Will Sean Payton be back? This is the biggest question of them all -- and it won't take long to (finally) find out the answer after speculation about Payton's future has circled this team for months. ESPN NFL Insider Adam Schefter reported Sunday that other teams expect Payton will be allowed permission to talk with them about head coach vacancies. But the Saints will have to agree to draft-pick compensation because Payton still has two years remaining on his deal. Payton has repeatedly stressed that he "sees himself" staying in New Orleans long term, but he hasn't completely squashed the idea of leaving. I think it's entirely possible that Payton and the Saints will part ways, but both sides will be picky because this isn't a situation where divorce is imminent. The Saints still believe in Payton as the coach to lead their rebuilding process. And Payton will be hard-pressed to find the same level of power and control elsewhere.
Will Drew Brees sign an extension? I'll be even more surprised if Brees is traded, even though he turns 37 on Jan. 15 and is due to count $30 million against the salary cap in the final year of his contract. Brees is still playing at a high level, and the Saints don't have an obvious Plan B established yet. The more likely scenario is a contract extension that provides some cap relief. But deciding on Brees' value at his age will be tricky. Tom Brady has agreed to play below market value late in his career, but that's hardly the norm. Even if Brees reups at his current average of $20 million per year, it could be considered a discount because eight other NFL quarterbacks make more than that now.
How will the Saints get under the cap? Even if the Saints extend Brees, they'll still have to trim significant cap space. They are already over the projected 2016 cap of $150 million with just 41 players under contract. It won't be that hard to manage, but several veteran players will either be released or will have to agree to pay cuts, including receiver Marques Colston, offensive tackle Zach Strief and linebackers David Hawthorne and Dannell Ellerbe. Other wild cards include safety Jairus Byrd, cornerback Brandon Browner, running back C.J. Spiller, guard Jahri Evans and punter Thomas Morstead, though some would be difficult to cut because they have so much "dead money" remaining on their contracts.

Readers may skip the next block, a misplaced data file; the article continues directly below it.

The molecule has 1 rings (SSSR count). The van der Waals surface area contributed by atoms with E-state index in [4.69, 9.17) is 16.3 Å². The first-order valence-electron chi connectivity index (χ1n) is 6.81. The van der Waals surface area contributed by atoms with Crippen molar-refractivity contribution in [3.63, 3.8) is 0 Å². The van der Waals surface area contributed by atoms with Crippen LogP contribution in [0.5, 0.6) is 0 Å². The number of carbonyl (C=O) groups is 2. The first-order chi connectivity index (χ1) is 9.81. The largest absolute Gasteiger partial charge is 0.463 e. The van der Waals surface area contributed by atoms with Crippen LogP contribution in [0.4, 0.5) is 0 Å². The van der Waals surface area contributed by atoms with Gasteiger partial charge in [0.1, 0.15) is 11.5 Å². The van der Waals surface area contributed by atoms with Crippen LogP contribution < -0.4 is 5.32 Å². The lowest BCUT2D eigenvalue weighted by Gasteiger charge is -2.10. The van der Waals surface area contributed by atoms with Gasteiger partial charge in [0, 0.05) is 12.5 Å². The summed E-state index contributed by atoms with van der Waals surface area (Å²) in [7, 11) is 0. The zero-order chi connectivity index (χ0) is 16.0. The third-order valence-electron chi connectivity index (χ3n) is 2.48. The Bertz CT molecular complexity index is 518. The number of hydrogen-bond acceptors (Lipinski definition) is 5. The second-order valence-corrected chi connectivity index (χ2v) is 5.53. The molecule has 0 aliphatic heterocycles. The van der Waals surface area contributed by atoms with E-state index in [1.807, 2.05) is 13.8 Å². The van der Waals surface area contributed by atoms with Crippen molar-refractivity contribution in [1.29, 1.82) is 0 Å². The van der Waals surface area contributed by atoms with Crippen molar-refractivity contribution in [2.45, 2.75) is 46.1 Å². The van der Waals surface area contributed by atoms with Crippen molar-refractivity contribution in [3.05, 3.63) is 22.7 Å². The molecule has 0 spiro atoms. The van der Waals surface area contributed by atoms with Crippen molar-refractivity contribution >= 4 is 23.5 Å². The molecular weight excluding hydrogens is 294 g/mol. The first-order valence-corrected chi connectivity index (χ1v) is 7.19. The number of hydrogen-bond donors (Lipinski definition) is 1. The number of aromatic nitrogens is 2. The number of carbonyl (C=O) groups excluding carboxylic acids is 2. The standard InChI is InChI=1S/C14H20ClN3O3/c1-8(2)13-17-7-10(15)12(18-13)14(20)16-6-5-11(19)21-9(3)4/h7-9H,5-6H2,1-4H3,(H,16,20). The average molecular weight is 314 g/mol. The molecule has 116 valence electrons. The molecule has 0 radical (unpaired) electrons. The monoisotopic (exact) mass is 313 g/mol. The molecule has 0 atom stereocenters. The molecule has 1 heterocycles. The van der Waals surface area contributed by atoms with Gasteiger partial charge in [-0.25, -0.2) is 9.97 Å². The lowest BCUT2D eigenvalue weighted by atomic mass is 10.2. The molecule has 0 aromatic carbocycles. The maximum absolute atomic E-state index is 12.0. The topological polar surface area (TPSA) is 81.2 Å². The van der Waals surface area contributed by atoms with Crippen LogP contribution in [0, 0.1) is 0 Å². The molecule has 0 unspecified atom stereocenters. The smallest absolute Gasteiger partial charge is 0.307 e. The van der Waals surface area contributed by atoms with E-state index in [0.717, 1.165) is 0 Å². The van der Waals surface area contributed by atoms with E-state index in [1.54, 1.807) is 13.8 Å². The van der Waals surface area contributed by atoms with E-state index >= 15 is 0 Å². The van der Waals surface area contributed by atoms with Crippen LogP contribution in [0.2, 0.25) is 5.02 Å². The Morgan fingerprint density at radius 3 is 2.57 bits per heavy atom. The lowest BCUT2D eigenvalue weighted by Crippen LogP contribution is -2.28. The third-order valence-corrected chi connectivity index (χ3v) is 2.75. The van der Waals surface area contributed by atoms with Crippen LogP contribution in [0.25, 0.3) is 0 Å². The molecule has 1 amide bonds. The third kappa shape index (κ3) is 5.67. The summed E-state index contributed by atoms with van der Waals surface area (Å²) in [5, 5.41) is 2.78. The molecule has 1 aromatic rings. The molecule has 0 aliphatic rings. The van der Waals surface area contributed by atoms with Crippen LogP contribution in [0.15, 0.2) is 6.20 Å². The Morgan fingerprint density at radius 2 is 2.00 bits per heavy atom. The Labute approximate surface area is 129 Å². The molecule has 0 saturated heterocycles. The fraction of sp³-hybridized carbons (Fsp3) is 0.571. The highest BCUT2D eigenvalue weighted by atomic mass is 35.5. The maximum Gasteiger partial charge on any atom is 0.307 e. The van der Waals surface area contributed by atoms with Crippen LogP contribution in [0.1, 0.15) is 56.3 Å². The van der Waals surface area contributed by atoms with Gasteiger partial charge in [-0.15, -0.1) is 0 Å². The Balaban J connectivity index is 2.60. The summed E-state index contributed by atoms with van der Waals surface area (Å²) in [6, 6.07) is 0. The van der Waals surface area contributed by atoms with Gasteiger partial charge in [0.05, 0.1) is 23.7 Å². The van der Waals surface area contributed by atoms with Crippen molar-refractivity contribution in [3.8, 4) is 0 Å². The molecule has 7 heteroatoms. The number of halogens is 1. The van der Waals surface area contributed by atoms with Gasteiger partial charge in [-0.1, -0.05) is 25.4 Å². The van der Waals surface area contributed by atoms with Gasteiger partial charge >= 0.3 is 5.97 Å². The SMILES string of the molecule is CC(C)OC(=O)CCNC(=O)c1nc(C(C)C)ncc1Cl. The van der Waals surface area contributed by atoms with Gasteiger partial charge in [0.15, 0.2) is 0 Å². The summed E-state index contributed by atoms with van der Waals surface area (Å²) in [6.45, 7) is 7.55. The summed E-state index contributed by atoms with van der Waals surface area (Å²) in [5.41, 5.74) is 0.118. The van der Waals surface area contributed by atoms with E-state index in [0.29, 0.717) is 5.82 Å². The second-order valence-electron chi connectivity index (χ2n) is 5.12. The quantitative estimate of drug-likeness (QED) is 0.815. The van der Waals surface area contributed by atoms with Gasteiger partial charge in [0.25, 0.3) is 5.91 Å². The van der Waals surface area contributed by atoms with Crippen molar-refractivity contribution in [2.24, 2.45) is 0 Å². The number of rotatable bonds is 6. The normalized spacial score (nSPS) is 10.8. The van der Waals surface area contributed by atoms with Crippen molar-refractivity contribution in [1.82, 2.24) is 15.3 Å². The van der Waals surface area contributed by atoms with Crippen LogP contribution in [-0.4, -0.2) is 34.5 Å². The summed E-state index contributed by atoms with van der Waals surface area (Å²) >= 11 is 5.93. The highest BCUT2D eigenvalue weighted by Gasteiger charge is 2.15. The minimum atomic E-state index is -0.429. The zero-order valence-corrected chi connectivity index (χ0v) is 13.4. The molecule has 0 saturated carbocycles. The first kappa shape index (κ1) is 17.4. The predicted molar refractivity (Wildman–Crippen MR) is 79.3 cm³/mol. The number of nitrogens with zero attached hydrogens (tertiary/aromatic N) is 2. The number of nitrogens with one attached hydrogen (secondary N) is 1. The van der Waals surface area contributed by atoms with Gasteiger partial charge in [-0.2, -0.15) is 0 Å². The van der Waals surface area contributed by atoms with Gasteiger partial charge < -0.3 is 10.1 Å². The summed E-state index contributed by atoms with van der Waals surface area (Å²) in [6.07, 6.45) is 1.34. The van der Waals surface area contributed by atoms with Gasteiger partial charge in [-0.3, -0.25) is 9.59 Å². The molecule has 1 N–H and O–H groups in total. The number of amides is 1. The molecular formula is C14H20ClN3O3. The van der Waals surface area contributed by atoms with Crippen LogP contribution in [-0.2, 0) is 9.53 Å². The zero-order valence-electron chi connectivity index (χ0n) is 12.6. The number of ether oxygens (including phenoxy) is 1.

Can the defense be fixed? The Saints made fixing the defense their No. 1 priority after an atrocious 2014 season. They changed coaches, schemes, personnel -- even trading away Jimmy Graham, among others, to acquire resources. Yet they still have one of the worst defenses in NFL history, having shattered the NFL records for most touchdown passes allowed (45). There are several reasons for hope: Core players such as defensive end Cameron Jordan and safety Kenny Vaccaro had nice bounce-back years; former CFL cornerback Delvin Breaux has been one of the league's best finds; the rookie class has shown promise; and cornerback Keenan Lewis should come back healthy. But there is still obviously a lot of work left for a team that has gone through five defensive coordinators in eight years.
Are front-office changes needed? I don't expect to see any major shifts in the front office, where longtime general manager Mickey Loomis remains a trusted adviser to owner Tom Benson. Loomis also oversees the NBA's New Orleans Pelicans in a rare dual role as executive vice president. If they ever decide Loomis is being spread too thin, I'd expect him to cut back on his NBA duties rather than vice-versa. But no matter who is making decisions for the Saints -- whether it's Loomis, Payton, assistant GM Jeff Ireland or new hires to come -- they need to greatly improve their batting average. Some of the Saints' biggest expenditures in recent years (Byrd, Browner, Spiller, Junior Galette, even Graham) have put them in a further bind.